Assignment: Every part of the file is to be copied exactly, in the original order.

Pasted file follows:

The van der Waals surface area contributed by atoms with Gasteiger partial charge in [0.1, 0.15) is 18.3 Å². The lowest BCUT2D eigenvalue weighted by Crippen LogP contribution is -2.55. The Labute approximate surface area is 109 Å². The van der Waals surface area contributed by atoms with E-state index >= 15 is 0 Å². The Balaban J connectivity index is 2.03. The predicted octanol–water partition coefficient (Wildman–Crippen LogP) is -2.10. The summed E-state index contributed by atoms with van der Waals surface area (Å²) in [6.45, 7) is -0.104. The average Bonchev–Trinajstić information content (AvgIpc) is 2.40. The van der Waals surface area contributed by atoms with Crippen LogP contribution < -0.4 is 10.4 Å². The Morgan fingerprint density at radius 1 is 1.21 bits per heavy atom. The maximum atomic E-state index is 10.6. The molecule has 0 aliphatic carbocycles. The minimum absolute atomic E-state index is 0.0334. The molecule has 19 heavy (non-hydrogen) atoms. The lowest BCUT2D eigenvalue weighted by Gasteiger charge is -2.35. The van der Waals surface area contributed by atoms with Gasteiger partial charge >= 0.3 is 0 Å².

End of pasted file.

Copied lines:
The van der Waals surface area contributed by atoms with Gasteiger partial charge in [0.1, 0.15) is 18.3 Å². The lowest BCUT2D eigenvalue weighted by Crippen LogP contribution is -2.55. The Labute approximate surface area is 109 Å². The van der Waals surface area contributed by atoms with E-state index >= 15 is 0 Å². The Balaban J connectivity index is 2.03. The predicted octanol–water partition coefficient (Wildman–Crippen LogP) is -2.10. The summed E-state index contributed by atoms with van der Waals surface area (Å²) in [6.45, 7) is -0.104. The average Bonchev–Trinajstić information content (AvgIpc) is 2.40. The van der Waals surface area contributed by atoms with Crippen LogP contribution < -0.4 is 10.4 Å². The Morgan fingerprint density at radius 1 is 1.21 bits per heavy atom. The maximum atomic E-state index is 10.6. The molecule has 0 aliphatic carbocycles. The minimum absolute atomic E-state index is 0.0334. The molecule has 19 heavy (non-hydrogen) atoms. The lowest BCUT2D eigenvalue weighted by Gasteiger charge is -2.35. The van der Waals surface area contributed by atoms with Gasteiger partial charge >= 0.3 is 0 Å².